Redux is a really neat library for managing application state to make it deterministic. In a Redux application, there is a store that contains the state tree and that state changes when actions are dispatched. The state transitions are handled by functions called reducers, which take current application state and the action to apply, then return the new application state. This is simple enough as a concept and when it is applied in a React app, it can become a little more complex when the state now influences a UI. I have seen React + Redux applications become brittle and provide a poor UX because of mistakes in Redux architecture. This is not intended to be a lesson on how to use react-redux and how ‘connected’ components work so I assume the readers are aware of the technologies here.
Some folks might remember when MVC was the coolest and most beautiful pattern for web applications both server and client side. We had the Model, View, and Controllers that each had a responsibility. The model was the data representation, the controllers mapped requests to a model and provided a view to represent the data. The mantra for the best practice in this world was “Skinny controllers and fat models,” meaning have the model contain its business logic and let the controller simply match the data to a view with no concern of business logic.
MVC works pretty well in traditional web applications and unfortunately, it falls short in a Redux world because
a Redux and React application is essentially an MV pattern and React, which (at least originally) claimed to be just a view layer,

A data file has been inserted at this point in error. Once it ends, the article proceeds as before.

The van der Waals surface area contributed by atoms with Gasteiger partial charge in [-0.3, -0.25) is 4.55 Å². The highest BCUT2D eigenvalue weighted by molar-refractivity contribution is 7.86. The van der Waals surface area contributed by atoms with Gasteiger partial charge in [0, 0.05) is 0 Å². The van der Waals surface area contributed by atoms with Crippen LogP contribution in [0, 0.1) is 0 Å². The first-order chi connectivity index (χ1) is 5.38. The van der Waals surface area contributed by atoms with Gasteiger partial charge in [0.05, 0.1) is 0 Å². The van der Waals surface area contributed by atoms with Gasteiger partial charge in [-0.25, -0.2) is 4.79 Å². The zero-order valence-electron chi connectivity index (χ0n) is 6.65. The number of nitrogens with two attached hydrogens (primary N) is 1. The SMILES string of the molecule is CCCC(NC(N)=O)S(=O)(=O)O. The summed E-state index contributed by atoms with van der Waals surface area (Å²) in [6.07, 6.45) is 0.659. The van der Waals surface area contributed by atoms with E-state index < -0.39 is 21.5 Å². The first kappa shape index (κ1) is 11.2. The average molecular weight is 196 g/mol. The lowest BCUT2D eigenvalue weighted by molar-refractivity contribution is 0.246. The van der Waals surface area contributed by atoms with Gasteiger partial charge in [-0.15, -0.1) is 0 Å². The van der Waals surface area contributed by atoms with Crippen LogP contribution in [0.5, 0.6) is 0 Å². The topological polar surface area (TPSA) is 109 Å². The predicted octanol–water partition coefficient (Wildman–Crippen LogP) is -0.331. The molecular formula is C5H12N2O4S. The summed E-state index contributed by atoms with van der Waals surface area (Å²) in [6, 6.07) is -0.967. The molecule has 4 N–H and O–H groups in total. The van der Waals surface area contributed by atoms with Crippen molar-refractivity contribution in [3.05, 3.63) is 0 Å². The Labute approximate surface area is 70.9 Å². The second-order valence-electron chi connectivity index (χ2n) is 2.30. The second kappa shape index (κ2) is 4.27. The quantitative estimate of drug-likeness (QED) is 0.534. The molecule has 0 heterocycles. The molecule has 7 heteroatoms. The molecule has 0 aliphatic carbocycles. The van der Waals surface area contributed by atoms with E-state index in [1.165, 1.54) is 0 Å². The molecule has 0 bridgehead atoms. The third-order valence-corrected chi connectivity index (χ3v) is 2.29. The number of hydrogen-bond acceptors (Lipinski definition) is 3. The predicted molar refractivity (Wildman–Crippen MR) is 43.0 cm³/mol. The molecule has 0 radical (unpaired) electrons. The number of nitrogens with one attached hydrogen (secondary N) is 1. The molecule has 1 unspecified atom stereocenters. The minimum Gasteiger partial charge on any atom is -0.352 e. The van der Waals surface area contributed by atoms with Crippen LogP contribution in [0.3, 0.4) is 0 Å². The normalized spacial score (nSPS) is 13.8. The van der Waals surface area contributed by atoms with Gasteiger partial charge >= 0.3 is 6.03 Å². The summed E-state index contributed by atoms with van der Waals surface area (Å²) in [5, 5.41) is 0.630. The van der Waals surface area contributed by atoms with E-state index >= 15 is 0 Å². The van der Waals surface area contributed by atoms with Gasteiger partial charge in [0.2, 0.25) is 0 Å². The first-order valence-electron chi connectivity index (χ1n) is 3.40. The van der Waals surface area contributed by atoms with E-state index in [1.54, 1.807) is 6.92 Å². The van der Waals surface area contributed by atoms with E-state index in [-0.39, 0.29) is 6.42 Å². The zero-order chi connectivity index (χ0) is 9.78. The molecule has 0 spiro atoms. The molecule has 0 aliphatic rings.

insists that the view is a function of data i.e.
V = f(M).
I think even without controllers, the “skinny ___ and fat ___” advice can still be applied to applications using React and Redux.
Without controllers, it is very tempting and easy to put a lot of logic of how the View should be rendered inside of the application state, which in this case is the Model. Doing this yields code like this:
The likelihood of a lot of the logic happening here being about how the UI should look is high. Although it is completely okay to have complex application state changes which require some helper functions, the danger is in the situations where the code is doing more than that. Another problem with a situation like this is that the action payload may contain a ton of information as well that may not even end up in state.
This scenario can be described as “Skinny Views and fat reducers”, which to me doesn’t seem great because now the views aren’t much of a function of state because they are simply templates.
What’s the alternative?
To reverse this situation, we can take advantage of the react-redux api and leverage the
This function is where business logic should lie because as the name suggests, it is quite literally a mapper of application state to view relevant ‘stuff’.
Using ‘mapStateToProps’, we can keep our reducers simple and our application state tree clear of UI litter and more about the application.
With this pattern, the complexity of what the UI may look like can be kept out of application state. This allows actions that change state to be more atomic and straightforward. Discerning what is UI logic and what is actually application state is not always easy and it’s more of a grey area in a lot of cases.